A common misconception prevailing about using social media is that once you put up something, you can just let it be, and then things will take care of themselves! This is far from true. Once you comment or advertize on a networking platform, you must do a regular follow-up and find out the response from users your remarks or campaign are getting.
To highlight the importance of this exercise, we have already considered a few examples in our earlier posts. The recent instances involving Aflac and the Chrysler Group serve as a case in point. Comedian Gilbert Gottfried made some improper comments about the natural crisis in Japan, incidentally a major market for Aflac. In case of the Chrysler Group, an agency employee handling the brand’s Twitter account aimed at consumers posted an antagonizing comment about Detroit and its people.
Clearly, there is a need to be discreet while posting something on the social media, as the impact can be wider and severe. So what are your options?
- Why not use a tweet delay? Senior manages or supervisors should review tweets and other online postings, to avoid a knee-jerk reaction online.
- Be responsible in what you put up on the Web. Just because a tweet is supposed to be user friendly or casual, you need not make it frivolous. Corporate tweeters might employ a non-tweeting person to review and screen potential litigious tweets.
- Is the post or tweet insulting, defamatory or offensive? It is better to err on the side of caution! Your company can still land in trouble and get sued for a seemingly innocuous remark.
Businesses should ideally hire a social media strategist with proper knowledge, experience and proven credentials to host the content.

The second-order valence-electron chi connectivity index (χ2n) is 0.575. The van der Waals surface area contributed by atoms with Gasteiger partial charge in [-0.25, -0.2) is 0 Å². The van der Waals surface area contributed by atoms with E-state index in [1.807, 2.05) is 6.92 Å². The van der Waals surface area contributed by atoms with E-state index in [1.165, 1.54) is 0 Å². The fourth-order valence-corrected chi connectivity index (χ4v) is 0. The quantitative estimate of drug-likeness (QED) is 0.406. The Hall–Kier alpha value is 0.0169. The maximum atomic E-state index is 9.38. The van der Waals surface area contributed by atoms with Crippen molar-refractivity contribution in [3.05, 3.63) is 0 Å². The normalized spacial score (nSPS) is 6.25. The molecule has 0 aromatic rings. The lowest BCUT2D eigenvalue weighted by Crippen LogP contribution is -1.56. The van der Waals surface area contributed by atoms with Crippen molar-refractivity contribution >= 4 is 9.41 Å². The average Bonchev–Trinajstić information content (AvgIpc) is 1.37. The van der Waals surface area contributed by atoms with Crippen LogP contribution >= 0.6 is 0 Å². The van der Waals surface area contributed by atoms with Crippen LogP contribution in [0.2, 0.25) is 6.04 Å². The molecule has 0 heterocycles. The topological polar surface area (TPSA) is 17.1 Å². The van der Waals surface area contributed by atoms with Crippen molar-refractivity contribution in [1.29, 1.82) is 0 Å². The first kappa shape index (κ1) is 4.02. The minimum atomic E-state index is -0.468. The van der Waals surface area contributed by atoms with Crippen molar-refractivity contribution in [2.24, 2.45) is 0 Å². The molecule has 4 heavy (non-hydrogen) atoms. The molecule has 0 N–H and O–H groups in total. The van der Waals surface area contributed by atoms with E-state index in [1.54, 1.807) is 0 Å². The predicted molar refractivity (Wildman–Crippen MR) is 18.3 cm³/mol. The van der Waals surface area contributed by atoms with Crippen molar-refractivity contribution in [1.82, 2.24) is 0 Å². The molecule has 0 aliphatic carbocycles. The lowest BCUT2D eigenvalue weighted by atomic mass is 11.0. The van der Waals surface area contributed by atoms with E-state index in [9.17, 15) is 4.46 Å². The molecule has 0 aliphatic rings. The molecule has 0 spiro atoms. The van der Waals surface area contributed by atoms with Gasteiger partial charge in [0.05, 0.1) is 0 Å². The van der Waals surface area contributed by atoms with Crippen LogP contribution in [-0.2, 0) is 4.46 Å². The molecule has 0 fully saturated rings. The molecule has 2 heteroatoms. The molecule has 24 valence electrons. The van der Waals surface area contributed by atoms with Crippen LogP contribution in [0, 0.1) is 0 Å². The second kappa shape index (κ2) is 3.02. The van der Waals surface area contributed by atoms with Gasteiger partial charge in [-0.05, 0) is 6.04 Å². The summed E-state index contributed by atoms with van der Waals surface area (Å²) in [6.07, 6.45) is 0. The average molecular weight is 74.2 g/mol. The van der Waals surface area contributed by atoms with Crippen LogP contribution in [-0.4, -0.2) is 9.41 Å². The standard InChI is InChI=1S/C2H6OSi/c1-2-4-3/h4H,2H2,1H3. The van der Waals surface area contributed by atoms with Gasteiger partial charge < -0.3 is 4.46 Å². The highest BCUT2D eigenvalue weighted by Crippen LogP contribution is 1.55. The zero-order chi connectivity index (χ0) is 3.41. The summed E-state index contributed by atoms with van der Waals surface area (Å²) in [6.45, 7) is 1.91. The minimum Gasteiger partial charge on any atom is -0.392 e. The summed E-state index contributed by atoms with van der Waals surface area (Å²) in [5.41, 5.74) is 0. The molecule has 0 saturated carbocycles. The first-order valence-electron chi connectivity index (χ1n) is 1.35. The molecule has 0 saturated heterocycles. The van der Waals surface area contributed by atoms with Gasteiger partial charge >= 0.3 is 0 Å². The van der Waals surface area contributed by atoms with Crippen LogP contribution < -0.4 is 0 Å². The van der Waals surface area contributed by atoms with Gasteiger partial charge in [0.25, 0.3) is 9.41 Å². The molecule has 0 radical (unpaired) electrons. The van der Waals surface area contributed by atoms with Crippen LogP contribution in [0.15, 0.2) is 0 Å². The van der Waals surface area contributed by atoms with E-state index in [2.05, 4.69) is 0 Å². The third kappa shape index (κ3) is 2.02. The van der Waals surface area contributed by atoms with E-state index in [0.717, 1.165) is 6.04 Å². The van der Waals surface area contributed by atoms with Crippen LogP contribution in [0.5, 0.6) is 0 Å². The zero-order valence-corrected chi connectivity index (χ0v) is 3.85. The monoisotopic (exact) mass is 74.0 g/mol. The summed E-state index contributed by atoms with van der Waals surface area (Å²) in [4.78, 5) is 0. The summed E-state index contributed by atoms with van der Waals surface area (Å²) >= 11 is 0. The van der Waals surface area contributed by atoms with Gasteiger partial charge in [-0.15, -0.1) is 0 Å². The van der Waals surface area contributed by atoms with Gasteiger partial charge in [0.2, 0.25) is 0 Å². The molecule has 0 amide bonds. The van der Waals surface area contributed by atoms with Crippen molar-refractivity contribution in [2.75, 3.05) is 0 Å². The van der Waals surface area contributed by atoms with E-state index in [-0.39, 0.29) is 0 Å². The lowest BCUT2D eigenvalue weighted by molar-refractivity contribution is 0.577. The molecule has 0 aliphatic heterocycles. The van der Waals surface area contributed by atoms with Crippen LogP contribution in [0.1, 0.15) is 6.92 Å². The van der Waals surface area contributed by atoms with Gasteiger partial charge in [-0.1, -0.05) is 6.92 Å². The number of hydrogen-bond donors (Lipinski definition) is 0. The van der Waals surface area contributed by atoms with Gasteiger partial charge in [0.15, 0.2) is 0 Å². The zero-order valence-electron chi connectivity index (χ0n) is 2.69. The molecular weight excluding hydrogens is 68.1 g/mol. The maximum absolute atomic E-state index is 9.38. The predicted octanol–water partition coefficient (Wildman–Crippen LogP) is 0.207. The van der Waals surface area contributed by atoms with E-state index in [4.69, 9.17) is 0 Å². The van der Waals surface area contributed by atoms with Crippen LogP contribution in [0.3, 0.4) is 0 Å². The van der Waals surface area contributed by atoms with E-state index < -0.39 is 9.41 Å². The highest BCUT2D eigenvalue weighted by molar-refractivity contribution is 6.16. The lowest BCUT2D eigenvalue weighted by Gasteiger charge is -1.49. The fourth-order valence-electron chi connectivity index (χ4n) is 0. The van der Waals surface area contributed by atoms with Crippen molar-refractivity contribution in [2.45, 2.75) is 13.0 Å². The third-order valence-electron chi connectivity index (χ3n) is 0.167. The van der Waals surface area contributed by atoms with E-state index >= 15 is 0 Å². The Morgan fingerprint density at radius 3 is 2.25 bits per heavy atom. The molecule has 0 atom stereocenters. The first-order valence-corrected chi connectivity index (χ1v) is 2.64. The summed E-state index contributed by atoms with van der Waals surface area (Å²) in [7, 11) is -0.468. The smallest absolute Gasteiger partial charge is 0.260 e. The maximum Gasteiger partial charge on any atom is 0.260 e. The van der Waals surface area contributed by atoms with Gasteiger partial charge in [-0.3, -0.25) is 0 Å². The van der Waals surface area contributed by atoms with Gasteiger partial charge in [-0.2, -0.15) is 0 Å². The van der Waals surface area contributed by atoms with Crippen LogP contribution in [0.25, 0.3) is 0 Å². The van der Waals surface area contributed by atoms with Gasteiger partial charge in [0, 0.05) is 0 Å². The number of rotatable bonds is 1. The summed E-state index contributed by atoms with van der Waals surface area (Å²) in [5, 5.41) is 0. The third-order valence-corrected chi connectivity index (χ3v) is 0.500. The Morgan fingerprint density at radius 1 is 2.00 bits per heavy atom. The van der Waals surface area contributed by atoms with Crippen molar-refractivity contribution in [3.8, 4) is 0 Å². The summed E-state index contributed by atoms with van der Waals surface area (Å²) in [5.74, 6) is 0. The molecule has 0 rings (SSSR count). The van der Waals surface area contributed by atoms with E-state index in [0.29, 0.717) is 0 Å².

Set norms for social media conversations
Social media is all about immediacy and speed revolving around a user friendly interaction! How do you blend this approach with responsible writing? Here are a few ideas:
- Your company should frame a policy for the employees to mention about the products/ services, referring to clients and discussing things on social media. Ideally, designate people who will your official Twitter account and are well aware of corporate protocol.
- You should train your people and make them understand issues related to privacy, intellectual property, defamation etc. They shouldn’t mix professional and personal tweets.
Even if you have separate accounts, that won’t necessarily take care of the impending problem, since what one does in one’s personal life does impact one’s work life. Increasingly, our personal selves have become so much more public largely through social media outlets. Of course, this is the reality of a new complex digital realm where information circulates faster. What this mean is that indiscreet posts and innocuous tweets are going to come back to you. So, it’s better to safe than sorry…